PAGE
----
Scottish Poetry Selection
- Life's a Faught

Robert Allan, the author of this poem, was born in 1774 in Kilbarchan, Renfrewshire. His poetic and musical talents were encouraged by Robert Tannahill from nearby Paisley and like his contemporary, became a weaver by trade. 100 years after his birth, the inhabitants of Kilbarchan decided to erect in his memory a small fountain in Kilbarchan incorporating a likeness of the poet.

Although the title of this poem is "Life's a Faught" (Life's a struggle), many of the verses point to hope, cheerfulness, loyalty, love and contentment with simple pleasures as a way of counteracting despair.

Life's a Faught

That life's a faught there is nae doubt,
   A steep and slipp'ry brae,
And wisdom's sel', wi' a' its rules,
   Will aften find it sae.
The truest heart that e'er was made
   May find a deadly fae.
And broken aiths and faithless vows
   Gi'e lovers mickle wae.

When poortith looks wi' sour disdain,
   It frights a body sair,
And gars them think they ne'er will meet
   Delight or pleasure mair.
But though the heart be e'er sae sad,
   And prest wi' joyless care,
Hope lightly steps in at the last,
   To fley awa' despair.

For love o' wealth let misers toil,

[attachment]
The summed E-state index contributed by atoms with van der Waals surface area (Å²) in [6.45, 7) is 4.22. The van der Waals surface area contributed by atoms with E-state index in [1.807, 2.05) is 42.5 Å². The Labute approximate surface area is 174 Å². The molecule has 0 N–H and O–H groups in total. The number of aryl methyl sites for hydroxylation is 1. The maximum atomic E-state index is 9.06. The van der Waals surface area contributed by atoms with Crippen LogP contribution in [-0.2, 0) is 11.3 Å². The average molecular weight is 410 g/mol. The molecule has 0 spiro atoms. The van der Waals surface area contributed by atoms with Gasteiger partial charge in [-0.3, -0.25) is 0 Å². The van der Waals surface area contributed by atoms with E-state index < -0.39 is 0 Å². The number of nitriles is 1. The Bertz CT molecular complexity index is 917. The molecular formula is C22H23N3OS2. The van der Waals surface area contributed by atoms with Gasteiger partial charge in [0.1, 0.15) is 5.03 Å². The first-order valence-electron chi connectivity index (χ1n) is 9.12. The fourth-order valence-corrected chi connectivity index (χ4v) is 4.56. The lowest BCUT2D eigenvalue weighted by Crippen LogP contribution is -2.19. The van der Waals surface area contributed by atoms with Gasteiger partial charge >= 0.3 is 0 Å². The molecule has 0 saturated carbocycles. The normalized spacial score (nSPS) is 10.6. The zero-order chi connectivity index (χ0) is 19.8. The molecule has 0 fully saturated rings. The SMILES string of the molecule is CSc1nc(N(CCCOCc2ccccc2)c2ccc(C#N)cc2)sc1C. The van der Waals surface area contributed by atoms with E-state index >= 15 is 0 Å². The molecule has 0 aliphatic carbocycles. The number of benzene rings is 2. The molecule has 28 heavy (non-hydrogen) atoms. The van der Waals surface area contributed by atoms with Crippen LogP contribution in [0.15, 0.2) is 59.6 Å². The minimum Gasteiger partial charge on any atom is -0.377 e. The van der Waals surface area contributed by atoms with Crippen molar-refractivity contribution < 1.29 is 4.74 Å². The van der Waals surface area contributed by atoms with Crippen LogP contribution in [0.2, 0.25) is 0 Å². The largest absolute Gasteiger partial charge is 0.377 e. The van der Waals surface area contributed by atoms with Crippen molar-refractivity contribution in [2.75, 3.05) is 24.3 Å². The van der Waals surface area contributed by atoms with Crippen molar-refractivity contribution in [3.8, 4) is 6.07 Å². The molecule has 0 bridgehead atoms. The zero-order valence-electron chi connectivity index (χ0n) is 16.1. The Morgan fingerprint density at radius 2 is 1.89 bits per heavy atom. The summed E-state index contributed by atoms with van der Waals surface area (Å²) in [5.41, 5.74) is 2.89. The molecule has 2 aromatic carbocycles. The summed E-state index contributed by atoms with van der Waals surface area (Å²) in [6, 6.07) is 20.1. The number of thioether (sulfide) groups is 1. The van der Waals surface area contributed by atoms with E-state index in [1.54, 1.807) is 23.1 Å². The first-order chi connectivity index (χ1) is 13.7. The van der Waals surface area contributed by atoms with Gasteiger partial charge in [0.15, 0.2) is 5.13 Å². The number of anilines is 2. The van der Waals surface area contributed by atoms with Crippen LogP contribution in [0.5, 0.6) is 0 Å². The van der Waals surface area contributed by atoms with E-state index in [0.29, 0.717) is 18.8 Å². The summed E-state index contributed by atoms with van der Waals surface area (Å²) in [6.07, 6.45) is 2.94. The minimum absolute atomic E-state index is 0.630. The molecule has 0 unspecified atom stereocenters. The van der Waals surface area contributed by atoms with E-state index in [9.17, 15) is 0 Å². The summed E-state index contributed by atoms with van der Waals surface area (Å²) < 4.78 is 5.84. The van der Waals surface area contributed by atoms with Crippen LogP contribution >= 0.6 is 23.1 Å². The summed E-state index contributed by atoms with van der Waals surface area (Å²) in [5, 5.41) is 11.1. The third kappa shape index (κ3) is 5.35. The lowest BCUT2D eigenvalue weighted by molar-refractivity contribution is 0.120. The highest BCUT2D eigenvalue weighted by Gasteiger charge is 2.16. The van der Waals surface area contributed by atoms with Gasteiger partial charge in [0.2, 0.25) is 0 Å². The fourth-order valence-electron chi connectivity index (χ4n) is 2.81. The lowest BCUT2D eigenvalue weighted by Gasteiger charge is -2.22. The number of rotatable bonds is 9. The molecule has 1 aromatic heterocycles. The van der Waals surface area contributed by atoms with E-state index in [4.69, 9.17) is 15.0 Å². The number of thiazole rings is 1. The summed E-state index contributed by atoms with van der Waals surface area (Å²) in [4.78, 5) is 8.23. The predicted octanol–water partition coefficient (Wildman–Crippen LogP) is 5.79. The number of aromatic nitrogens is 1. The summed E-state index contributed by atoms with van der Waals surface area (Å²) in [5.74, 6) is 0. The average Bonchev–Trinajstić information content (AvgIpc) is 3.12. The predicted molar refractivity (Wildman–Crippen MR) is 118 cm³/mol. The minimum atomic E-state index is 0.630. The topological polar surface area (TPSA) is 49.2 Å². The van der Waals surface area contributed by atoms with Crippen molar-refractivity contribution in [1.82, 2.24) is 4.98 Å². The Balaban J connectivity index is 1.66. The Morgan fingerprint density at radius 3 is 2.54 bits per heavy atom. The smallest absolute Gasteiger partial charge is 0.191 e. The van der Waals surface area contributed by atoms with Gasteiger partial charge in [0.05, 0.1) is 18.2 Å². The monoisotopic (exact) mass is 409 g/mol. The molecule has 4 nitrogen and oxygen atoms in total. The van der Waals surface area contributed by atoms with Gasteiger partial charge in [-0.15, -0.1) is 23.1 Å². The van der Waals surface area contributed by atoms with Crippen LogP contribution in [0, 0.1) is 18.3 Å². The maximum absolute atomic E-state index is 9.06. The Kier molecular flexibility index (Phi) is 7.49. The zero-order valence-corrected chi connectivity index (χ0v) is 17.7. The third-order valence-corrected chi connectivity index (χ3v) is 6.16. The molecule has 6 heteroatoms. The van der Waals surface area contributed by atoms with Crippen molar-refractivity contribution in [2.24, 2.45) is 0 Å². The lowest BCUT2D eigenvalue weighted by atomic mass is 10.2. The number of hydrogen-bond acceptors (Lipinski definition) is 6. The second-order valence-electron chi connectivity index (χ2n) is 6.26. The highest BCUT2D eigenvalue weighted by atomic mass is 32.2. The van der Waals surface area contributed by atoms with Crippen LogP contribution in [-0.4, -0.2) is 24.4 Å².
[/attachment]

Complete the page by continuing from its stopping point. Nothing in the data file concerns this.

And fret baith late and air',
A cheerfu' heart has aye enough,
   And whiles a mite to spare:
A leal true heart's a gift frae Heav'n,
   A gift that is maist rare;
It is a treasure o' itsel',
   And lightens ilka care.

Let wealth and pride exalt themsel's,
   And boast o' what they ha'e.,
Compared wi' truth and honesty,
   They are nae worth a strae.
The honest heart keeps aye aboon,
   Whate'er the world may say,
And laughs and turns its shafts to scorn,
   That ithers would dismay.

Sae let us mak' life's burden light,
   And drive ilk care awa';
Contentment is a dainty feast,
   Although in hamely ha';
It gi'es a charm to ilka thing,
   And mak's it look fu' braw,
The spendthrift and the miser herd,
   It soars aboon them a'.

But there's ae thing amang the lave
   To keep the heart in tune,
And but for that the weary spleen
   Wad plague us late and soon;
A bonnie lass, a canty wife,
   For sic is nature's law;
Without that charmer o' our lives
   There's scarce a charm ava.

Meaning of unusual words:
brae=slope, hill
mickle wae=a lot of woe
lave=rest, remainder
canty=cheerful, pleasant
ava=at all

Return to the Index of Scottish Poetry Selection

Where else would you like to go in Scotland?

Separator line